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I have a discussion with a friend regarding the Lesser GNU General Public License, LGPL, for server side code - in this case a PHP library.
He argues that since the PHP application is not distributed to the user - it is merely running on the server - he doesn't have to re-distribute the library sources after he modified it. This is basically the motivation behind the AGPL license. But AFAIK there is no corresponding license for LGPL libraries.
So, the question is: is the LGPL license pointless for PHP libraries, in that the user can modify the library all he wants without having to re-distribute the library? (Assuming the website code is not distributed in turn.)

Edit: There is some confusion on my AGPL example. For GPLed code, you can release under AGPL and have the desired effect (basically: anyone using the code on, in this example, a website, must release the complete sources under an AGPL compliant license.) For LGPL licensed code, there seemed to be no equally functioning license (that would basically work like: anyone can use your library on their website without releasing the full sources, but if she makes changes to your library, she must release the changes.)

Solution: My friend was right, and the solution seems to be to release under LGPLv3 with Affero clause.

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closed as off-topic by JasonMArcher, Mike Caron, durron597, Sam, gunr2171 May 29 at 18:46

  • This question does not appear to be about programming within the scope defined in the help center.
If this question can be reworded to fit the rules in the help center, please edit the question.

I'm voting to close this question as off-topic because it is a licensing question. –  JasonMArcher May 29 at 16:08

6 Answers 6

That depends if it's LGPLv2 or LGPLv3. If it's LGPLv2 you're safe. If it's LGPLv3, that depend if it has infamous Affero clause. In later case I'd suggest you stay away from it and choose something Open Source instead.

On the other hand remember that under LGPL you only have to distribute changes to the library itself, not the source of entire application.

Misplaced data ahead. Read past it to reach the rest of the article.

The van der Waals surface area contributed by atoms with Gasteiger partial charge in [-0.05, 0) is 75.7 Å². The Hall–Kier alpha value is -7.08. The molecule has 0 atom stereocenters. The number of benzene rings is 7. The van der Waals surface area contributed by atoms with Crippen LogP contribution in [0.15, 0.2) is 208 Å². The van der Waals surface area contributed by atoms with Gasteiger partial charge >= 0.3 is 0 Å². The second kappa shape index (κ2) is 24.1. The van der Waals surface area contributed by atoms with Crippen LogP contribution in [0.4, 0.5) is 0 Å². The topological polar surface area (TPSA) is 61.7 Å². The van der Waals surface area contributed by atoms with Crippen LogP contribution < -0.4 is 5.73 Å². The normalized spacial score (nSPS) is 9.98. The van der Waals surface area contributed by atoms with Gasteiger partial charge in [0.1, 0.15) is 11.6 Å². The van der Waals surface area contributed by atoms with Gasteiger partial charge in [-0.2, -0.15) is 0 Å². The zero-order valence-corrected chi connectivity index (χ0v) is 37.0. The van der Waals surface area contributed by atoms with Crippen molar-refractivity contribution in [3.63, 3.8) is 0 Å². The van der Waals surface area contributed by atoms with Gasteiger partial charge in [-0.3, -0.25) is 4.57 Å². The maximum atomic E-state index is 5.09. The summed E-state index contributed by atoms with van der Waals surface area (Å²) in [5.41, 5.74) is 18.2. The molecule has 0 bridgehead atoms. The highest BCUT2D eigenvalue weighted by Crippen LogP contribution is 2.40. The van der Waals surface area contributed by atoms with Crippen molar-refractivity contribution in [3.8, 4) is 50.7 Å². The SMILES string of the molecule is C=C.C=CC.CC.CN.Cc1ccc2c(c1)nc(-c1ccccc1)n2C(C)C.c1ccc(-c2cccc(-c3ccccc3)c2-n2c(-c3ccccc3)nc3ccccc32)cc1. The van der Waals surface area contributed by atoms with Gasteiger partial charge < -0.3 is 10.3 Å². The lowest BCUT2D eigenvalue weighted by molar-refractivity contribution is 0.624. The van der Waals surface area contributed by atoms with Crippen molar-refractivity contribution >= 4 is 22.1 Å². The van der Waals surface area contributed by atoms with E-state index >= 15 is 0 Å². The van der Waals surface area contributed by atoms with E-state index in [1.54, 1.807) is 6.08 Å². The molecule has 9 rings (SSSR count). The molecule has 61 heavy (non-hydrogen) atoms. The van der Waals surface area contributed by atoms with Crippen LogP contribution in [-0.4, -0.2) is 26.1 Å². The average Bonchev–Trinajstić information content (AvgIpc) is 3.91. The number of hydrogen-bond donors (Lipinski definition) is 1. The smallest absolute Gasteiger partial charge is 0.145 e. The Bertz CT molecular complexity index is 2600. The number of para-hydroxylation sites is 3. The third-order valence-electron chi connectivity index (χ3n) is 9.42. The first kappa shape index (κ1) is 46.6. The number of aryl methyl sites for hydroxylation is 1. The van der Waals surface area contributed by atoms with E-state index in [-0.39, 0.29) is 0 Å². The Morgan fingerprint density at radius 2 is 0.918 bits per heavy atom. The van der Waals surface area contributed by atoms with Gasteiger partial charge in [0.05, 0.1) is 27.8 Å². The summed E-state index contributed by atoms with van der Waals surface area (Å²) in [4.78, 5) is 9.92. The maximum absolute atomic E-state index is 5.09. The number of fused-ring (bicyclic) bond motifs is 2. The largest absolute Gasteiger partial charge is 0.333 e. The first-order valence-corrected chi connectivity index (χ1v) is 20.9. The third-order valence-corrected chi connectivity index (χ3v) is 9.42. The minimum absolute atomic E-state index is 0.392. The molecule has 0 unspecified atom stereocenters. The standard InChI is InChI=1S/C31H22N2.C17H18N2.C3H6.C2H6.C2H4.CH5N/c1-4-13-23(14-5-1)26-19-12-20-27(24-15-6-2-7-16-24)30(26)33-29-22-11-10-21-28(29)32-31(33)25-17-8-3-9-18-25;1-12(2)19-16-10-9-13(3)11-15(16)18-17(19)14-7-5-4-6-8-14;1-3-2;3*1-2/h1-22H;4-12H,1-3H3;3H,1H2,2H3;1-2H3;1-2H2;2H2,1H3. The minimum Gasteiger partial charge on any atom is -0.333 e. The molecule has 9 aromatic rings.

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Hum, are you sure? How then to interpret 2a: "The modified work must itself be a software library" and 3: "Once this change is made in a given copy, it is irreversible for that copy, so the ordinary GNU General Public License applies to all subsequent copies and derivative works made from that copy. This option is useful when you wish to copy part of the code of the Library into a program that is not a library"? –  Jonas Byström Jun 7 '10 at 7:19
LGPL says: "A program that contains no derivative of any portion of the Library, but is designed to work with the Library by being compiled or linked with it, is called a "work that uses the Library". Such a work, in isolation, is not a derivative work of the Library, and therefore falls outside the scope of this License." –  vartec Jun 7 '10 at 11:04

If you don't distribute the code - i.e. if it is for use in your company or on your own web server (even an Internat facing one) then you do not need to provide the changes you have made. This is true for both LGPL and GPL - the key is distribution.

And please note that licenses cannot be retroactive - the text of the license that came with the software you are asking about is the only thing you need worry about.

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That was true. Until GPLv3, which allows Affero clause. "versions of the AGPL were designed to close a perceived application service provider "loophole" (the "ASP loophole") in the ordinary GPL " –  vartec Apr 8 '09 at 20:22
"provision requires that the complete source code be made available to any network user of the AGPL-licensed work, typically a web application" –  vartec Apr 8 '09 at 20:23